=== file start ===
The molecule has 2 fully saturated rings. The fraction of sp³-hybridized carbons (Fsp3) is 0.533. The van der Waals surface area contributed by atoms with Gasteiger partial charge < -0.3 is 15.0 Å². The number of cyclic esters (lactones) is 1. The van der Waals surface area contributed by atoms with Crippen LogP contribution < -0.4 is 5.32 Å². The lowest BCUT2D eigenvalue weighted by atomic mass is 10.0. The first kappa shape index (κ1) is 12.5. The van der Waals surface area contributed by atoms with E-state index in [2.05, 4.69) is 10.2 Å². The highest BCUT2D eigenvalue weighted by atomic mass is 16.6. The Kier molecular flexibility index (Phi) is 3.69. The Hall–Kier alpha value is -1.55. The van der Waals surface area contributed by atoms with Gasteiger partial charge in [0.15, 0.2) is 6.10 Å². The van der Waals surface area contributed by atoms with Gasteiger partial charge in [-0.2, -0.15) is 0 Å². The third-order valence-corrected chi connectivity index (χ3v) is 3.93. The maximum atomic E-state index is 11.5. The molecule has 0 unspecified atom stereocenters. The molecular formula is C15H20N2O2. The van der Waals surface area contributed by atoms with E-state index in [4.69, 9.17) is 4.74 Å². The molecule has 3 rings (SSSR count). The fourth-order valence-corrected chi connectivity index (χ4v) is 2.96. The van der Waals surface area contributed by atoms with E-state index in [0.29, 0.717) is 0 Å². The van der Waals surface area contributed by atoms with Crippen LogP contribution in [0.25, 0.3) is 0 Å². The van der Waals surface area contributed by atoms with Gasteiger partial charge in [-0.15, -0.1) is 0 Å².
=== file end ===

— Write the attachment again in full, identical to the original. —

The molecule has 2 fully saturated rings. The fraction of sp³-hybridized carbons (Fsp3) is 0.533. The van der Waals surface area contributed by atoms with Gasteiger partial charge < -0.3 is 15.0 Å². The number of cyclic esters (lactones) is 1. The van der Waals surface area contributed by atoms with Crippen LogP contribution < -0.4 is 5.32 Å². The lowest BCUT2D eigenvalue weighted by atomic mass is 10.0. The first kappa shape index (κ1) is 12.5. The van der Waals surface area contributed by atoms with E-state index in [2.05, 4.69) is 10.2 Å². The highest BCUT2D eigenvalue weighted by atomic mass is 16.6. The Kier molecular flexibility index (Phi) is 3.69. The Hall–Kier alpha value is -1.55. The van der Waals surface area contributed by atoms with Gasteiger partial charge in [0.15, 0.2) is 6.10 Å². The van der Waals surface area contributed by atoms with Gasteiger partial charge in [-0.2, -0.15) is 0 Å². The third-order valence-corrected chi connectivity index (χ3v) is 3.93. The maximum atomic E-state index is 11.5. The molecule has 0 unspecified atom stereocenters. The molecular formula is C15H20N2O2. The van der Waals surface area contributed by atoms with E-state index in [4.69, 9.17) is 4.74 Å². The molecule has 3 rings (SSSR count). The fourth-order valence-corrected chi connectivity index (χ4v) is 2.96. The van der Waals surface area contributed by atoms with E-state index in [0.29, 0.717) is 0 Å². The van der Waals surface area contributed by atoms with Crippen LogP contribution in [0.25, 0.3) is 0 Å². The van der Waals surface area contributed by atoms with Gasteiger partial charge in [-0.15, -0.1) is 0 Å².